Sarah Glover and Tonic Sol-fa By Jody GawronSarah Glover: A Forgotten Pioneer in Music Education Peggy Bennett Journal of Research in Music Education,22(1), 49-65
Sarah Glover is a little known early music educator who is the originator of the Tonic Sol- fa system of note reading, still in use today. The goal of the times was to improve congregational singing. Sarah’s written piece, “Scheme to Render Psalmody Congregational” had her system of note reading included in it.
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E R YL E A L IF Sarah was born in Norwich, England in 1786. Her father was a rector. Sarah had early training in music, as was common for Englishwomen of the day. Late in her 20’s, Sarah became the music teacher of her father’s church.
Word spread about the exceptional quality of Miss Glover’s choirs. People wanted to know who the choirmaster was. People wanted to know the method for teaching being used. Young women began coming to train with her.
T SolfaSyst onic - em Sarah Glover would pick and choose parts of established educational methods and then add her own ideas. She said it was “best to instruct them on the same principle they learn speech…deducing theory from practice rather than practice from theory”. Bennett, P.D.(1984). Sarah Glover: A forgotten pioneer in music education. Journal of Research in Music Education,22(1), 49-65.
Sarah’s method for note-reading was not intended to replace traditional notation; it’s function was to aid in understanding how to read it. Four ways traditional notation was difficult to understand: 1. Note values and placement of notes on the staff. 2.Use of sharps and flats of the key signatures made understanding the scales difficult. 3.Clef signs made note names confusing. 4.Too many varying characters used to represent notes.
Impl ement t aion Miss Glover’s method was not well-supported. She was able to begin trying it out with a few girls from her school. It soon became apparent she needed a visual aid. Sarah created the “Norwich (English)Sol-fa Ladder”. The ladder was a series of charts matching keynotes with the sol-fa syllables.
She invented the “glass harmonicon”. The instrument was a type of dulcimer or autoharp. It was playable by anyone, even with no musical background or training. Not to be confused with the glass harmonica. It aligned with the moveable do system for ease of playing. It was inexpensive, so available to many people.
T Syla es he l bl Sarah used a version of Guido’s solfege syllables. Guido’s basic syllables were used with additional syllables added or adapted to illustrate the following scales: Major Minor Melodic minor Chromatic with sharps Chromatic with flats
Sarah Glover’s version of Guido’s solfege syllables are as follows for the diatonic scale: “Doh, ra, me, fah, sol, lah, te” Doh is moveable, always the first note of the scale. Other scale degrees use the same pattern of half and whole steps. Other syllable adaptations were given for differing scales, including the word endings of “oy” and “ow”. Bennett, P.D.(1984) p. 54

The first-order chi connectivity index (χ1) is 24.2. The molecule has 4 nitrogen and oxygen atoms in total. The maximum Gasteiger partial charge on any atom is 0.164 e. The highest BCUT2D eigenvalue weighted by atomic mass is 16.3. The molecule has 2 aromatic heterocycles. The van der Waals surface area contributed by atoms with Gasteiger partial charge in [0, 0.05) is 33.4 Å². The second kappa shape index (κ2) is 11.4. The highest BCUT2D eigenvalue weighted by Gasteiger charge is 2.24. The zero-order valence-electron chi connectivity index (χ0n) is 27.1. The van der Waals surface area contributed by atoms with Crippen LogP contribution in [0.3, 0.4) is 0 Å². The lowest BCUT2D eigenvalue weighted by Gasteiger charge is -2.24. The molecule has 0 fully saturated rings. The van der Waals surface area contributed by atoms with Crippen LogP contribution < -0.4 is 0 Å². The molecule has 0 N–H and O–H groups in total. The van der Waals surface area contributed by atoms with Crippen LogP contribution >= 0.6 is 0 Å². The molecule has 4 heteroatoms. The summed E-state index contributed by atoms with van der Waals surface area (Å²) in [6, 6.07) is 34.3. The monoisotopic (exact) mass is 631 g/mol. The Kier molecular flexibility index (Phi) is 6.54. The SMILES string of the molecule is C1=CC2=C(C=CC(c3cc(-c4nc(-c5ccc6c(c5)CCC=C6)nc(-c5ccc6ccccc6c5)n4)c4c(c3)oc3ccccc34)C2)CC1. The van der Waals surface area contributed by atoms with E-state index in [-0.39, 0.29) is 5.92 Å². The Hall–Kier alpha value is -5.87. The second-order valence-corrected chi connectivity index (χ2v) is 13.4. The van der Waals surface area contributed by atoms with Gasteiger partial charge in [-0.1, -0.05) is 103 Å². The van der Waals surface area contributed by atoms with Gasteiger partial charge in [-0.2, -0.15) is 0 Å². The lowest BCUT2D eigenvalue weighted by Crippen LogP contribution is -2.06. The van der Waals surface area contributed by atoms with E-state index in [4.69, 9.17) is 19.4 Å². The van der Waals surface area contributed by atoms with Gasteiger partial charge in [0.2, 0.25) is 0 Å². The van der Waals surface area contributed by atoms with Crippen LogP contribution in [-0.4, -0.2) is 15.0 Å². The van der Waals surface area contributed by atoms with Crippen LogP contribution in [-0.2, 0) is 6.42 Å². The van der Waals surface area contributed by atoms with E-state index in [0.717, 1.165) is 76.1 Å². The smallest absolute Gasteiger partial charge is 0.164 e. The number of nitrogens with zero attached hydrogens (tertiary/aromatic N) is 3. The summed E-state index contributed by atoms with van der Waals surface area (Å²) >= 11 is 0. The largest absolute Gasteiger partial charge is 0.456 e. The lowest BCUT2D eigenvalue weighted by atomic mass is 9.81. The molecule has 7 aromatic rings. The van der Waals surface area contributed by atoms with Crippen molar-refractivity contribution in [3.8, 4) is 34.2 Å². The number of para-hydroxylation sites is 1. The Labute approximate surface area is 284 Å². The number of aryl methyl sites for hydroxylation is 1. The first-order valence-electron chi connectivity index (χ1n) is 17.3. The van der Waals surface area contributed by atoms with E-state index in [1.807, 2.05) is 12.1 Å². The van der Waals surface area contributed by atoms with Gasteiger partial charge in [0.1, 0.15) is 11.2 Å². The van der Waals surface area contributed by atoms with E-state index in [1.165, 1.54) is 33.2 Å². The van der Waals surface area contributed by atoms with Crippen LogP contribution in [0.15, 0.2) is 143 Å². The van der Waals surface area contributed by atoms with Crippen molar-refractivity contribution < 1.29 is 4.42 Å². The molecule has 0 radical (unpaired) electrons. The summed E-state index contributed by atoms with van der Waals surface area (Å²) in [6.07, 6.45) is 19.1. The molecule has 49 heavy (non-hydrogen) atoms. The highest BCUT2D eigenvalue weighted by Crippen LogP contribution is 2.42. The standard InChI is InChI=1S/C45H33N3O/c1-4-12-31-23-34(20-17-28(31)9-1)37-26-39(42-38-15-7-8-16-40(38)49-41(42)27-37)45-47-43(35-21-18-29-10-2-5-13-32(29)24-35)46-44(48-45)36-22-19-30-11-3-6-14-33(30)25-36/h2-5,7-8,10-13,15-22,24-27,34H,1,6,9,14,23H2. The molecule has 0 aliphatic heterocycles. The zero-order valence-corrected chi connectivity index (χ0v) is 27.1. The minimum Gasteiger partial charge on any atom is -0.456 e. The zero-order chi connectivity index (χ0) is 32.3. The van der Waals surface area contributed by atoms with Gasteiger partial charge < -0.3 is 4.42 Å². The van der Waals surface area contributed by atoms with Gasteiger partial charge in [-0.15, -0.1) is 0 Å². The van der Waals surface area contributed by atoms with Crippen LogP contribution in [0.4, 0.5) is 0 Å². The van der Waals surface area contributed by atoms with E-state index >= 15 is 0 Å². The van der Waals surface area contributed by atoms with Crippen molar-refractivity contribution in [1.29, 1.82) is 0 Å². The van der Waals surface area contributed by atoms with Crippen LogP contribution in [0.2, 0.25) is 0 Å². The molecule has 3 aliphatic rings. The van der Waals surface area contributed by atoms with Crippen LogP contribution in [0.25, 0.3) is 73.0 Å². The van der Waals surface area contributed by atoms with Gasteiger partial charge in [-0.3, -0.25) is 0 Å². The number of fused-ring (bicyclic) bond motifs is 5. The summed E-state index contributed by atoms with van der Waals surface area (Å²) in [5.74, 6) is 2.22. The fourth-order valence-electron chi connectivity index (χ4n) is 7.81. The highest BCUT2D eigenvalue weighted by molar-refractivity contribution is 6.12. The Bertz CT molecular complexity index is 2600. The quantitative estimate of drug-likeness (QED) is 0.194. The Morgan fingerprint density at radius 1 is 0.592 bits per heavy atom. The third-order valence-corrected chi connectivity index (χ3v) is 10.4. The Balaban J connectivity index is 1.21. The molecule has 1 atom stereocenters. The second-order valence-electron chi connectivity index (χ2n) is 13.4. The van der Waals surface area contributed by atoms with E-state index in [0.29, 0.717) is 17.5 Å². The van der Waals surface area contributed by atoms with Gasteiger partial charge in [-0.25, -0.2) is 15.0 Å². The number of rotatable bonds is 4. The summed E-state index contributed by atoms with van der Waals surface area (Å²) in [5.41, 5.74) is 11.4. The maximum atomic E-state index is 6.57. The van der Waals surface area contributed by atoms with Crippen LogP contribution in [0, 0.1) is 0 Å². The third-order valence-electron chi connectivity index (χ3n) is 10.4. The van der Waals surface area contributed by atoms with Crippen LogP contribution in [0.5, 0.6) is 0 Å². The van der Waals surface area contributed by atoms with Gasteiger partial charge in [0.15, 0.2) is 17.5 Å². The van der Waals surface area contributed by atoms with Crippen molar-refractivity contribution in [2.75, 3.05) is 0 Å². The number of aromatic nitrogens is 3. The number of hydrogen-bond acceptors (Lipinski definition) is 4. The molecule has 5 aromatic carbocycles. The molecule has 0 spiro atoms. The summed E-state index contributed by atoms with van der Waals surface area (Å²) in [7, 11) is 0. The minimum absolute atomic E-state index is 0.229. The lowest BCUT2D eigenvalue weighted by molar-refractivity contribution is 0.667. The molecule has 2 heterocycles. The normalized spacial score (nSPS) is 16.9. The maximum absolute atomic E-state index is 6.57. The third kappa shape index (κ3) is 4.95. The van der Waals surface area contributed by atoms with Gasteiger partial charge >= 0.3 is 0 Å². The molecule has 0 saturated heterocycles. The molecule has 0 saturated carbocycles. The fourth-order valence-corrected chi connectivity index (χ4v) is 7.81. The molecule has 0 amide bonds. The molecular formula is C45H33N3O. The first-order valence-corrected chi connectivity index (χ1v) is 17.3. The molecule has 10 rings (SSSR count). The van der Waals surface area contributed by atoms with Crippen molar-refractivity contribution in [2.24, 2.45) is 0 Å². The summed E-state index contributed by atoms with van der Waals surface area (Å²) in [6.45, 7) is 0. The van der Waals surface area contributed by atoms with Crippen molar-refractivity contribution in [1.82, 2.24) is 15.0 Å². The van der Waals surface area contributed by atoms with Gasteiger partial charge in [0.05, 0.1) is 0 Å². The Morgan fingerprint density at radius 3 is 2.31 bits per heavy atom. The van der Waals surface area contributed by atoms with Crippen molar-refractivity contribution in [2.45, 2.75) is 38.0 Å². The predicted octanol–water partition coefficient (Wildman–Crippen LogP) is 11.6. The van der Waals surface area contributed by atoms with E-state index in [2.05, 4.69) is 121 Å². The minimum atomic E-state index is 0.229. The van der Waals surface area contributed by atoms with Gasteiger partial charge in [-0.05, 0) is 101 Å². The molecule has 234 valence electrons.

Ot musica concept her l s Part Singing Part singing was taught by canon or harmonic parts sung by either teacher or students. Interval Study Only a few intervals were learned apart from others • Doh, me, soh, doh Other intervals were learned within the canons. Rhythm Upper case letters followed by the appropriate number of lower case letters indicated duration. This was later adapted to using + - signs.
Saa Gov a J Cur en r h l er nd ohn w John Curwen is often mistakenly credited with inventing the system of tonic sol-fa with moveable “do”. Curwen was not a music educator. His book, The History of Nelly Vanner, launched Curwen as an educational authority. In his lectures on education, he began to include music as a topic, which familiarized him with Sarah . htp:/home2.bt Glover’s work t / connect t Pla .com/bf/ ques_files/ ge0 .j ima 28 pg
Curwen became so engrossed in Sarah Glover’s successful teaching method that at times he seemed to present it as his own material. He finally wrote to Glover in 1841, suggesting changes and alterations to her Tonic Sol-fa system of teaching. Glover did not accept Curwen’s alterations in 1841 or at any time in the future. There was often tension between the two of them. Curwen and Glover continued to write to each other until Glover’s death in 1867.
Summay r Sarah Glover’s contribution to music education is the moveable do Tonic Sol-fa method of teaching music, also know as the “Norwich Sol-fa” system. 150 years after its inception, it is still in use today. Sarah Glover’s work to find a way to teach singing and note reading for ease and beauty of sound still affects the work of music teachers today.
Bibl a iogr phy Bennett, Peggy D.Sarah Glover: A Forgotten Pioneer in Music Education.Journal of Research in Music Education,22.1(1984):49-65.